Getting close to nature: Westerly Land Trust launches program to promote the benefits of the outdoors | Daily News Alert

Westwinds – Just days before Earth Day, Lauren Barber, conservation program manager at the Westwinds Land Trust, was crossing the Riverwood Reserve – a 148-acre woodland, rocky Ridges and freshwater wetlands.

Barber, 31, a lifelong outdoor enthusiast, met her husband, Westwind native Willie Barber, who was teaching marine science on Catalina Island off the coast of Southern California. , she came to Riverwood to talk about a new project from the Land Trust, one that has grown fairly organically throughout the pandemic.

Dubbed “Health in the Forest,” the program “aims to connect mind, body, spirit, and the outdoors,” Barber noted, noting that numerous scientific studies tout the health benefits of spending time outdoors.

As the Land Trust understands nature’s myriad benefits for physical and mental health, it made a lot of sense to develop a new wellness programme, she said.

“I believe we all crave nature,” said Barber, who has worked at the New Jersey Conservation Wildlife Foundation, the Cape May Whale Watch and Research Center, the Catalina Island Institute of Oceanography and the New England Science and Sailing Company. “And everyone can benefit from time outside.”

She went on to say that while the pandemic has its obvious downsides, it has also revived interest in nature and created a 35-year-old land trust with 31 properties totaling nearly 1,700 acres. interest.

Both the Land Trust and its properties have experienced some sort of boom in popularity since the pandemic hit two years ago, Barber said, as she walks along with quarry remains, river views and breathtaking descents through beautiful canyons. Featured Land Walk.

Barber, a New Jersey native who moved to Westerly in 2015, said interest and memberships have clearly “upped” during the pandemic, with many new visitors coming to the Land Trust site.

“There was a lot of traffic,” she said, “and it was fun.”

“People want to be outdoors,” continued Barber, the mother of a 1-year-old son named Weston Paul. “They want to be close to nature, they want more access to the open land.”

Woods’ health was inspired by this growing interest, she said. Currently, the program offers activities such as mindful walks, guided hikes and paddles, outdoor yoga and forest bathing in the Winnerborg Reserve, or “pleasant practices to spend in nature to enhance health and well-being.” .

Guided walks are held weekly in a local reserve or one of the reserves, “uniquely themed” walks are held monthly (including seasonal refreshments), and there are guided paddles in summer.

Barber says she likes to “hone on the go” on guided hikes and mindfulness walks.

As she walks past patches of bright green moss and sprouting ferns, Barber, who is also a yoga teacher on the Barry Coast (she teaches tandem yoga as well as pre- and post-natal yoga), said that with the development of the Land Trust program Interest is growing and staff will continue to explore new options.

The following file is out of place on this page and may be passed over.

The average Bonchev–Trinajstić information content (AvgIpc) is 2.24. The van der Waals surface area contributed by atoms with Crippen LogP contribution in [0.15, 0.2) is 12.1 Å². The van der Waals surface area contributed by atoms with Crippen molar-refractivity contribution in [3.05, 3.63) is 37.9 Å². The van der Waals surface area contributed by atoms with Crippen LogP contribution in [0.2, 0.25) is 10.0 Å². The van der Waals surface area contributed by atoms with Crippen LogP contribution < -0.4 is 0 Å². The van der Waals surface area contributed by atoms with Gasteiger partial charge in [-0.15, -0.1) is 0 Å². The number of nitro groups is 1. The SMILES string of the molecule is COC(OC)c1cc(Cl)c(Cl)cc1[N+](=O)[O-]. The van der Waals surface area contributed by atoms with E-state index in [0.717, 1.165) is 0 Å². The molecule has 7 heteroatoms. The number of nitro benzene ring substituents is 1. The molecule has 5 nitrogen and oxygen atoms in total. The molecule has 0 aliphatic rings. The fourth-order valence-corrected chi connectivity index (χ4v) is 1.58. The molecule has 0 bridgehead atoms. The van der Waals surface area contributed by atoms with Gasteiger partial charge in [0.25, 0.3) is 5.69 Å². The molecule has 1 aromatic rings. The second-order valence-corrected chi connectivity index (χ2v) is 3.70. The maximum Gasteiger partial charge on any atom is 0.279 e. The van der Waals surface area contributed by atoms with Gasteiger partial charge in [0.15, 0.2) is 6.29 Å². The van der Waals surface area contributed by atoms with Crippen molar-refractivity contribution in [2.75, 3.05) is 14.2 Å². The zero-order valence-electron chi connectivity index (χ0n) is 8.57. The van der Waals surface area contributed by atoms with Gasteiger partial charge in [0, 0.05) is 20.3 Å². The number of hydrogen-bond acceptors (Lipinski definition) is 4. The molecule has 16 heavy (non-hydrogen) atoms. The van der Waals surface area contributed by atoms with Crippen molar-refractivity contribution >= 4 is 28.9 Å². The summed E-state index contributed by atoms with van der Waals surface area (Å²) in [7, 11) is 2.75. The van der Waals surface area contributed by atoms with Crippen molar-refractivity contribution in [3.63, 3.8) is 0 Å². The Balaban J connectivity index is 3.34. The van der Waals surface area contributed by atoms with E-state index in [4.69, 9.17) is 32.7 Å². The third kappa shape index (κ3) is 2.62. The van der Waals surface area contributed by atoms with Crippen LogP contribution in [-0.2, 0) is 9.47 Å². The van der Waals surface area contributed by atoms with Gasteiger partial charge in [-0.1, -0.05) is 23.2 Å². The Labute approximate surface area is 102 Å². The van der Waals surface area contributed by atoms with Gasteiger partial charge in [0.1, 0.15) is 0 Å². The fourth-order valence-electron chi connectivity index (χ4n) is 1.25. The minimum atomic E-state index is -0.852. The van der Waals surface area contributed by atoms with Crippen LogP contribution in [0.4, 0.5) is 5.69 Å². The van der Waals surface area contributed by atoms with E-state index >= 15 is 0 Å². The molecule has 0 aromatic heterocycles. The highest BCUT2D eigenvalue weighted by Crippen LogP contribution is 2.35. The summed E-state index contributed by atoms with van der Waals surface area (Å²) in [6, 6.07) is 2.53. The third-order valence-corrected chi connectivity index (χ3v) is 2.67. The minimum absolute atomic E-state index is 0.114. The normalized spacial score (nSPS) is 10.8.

There is talk of creating a program with herbalists, and an event called “Gong Bath” that involves the healing power of sound.

“We want to expand our program,” Barber said. “We are open to ideas, we are open-minded.”

She said there are already plans for a summer solstice event, and of course there are many other items on the regular calendar besides the Health in the Woods initiative.

The land trust recently acquired 21.47 acres of land in the Potter Hill area of ​​Westerly called the Cottrell Family Preserve, which operates the Barlow Nature Preserve on Westerly-Bradford Road and sponsors a seasonal farmers market in downtown Westerly.​​​

“We also want to be a resource for the community,” Barber said, noting that the Land Trust works with a number of local organizations — For example, while developing the project, Westerly Track & Athletic Club and Barre Coast Yoga.

Deirdre O’Connor from Westerly, a retired physiotherapist, Wahaneeta Preserve, says “Living in Having an active group in the community that promotes connection of body, mind and spirit in the outdoors” gave her “great happiness and hope”.

“I’m excited to align with an organization that has that kind of mission,” she said.

According to its mission statement, the Land Trust’s programs and activities “are designed to protect and improve the environment, agriculture and water resources, and a community’s ‘sense of place’.”

“Westerly is considered a place of special charm and appeal, a source of pride for its inhabitants and a magnet for visitors and new residents,” the statement continued. “Westerly Land Trust aims to protect and enhance this reputation. .”

O’Connor also spoke about nature’s healing power, saying she had “always been impressed with the energy, enthusiasm and commitment of the Land Trust staff”.

The more opportunities to share activities that provide “respite and relief,” the better, she said.

Back in Riverwood, which was acquired by the Land Trust in 2002 as a gift from The Nature Conservancy, Barber walks through patches of bright green moss and budding ferns. Soon the land will be resplendent with colorful rhododendrons and mountain laurels, she said.

“It’s a hidden gem,” Barber said. “The west wind is a gem.”


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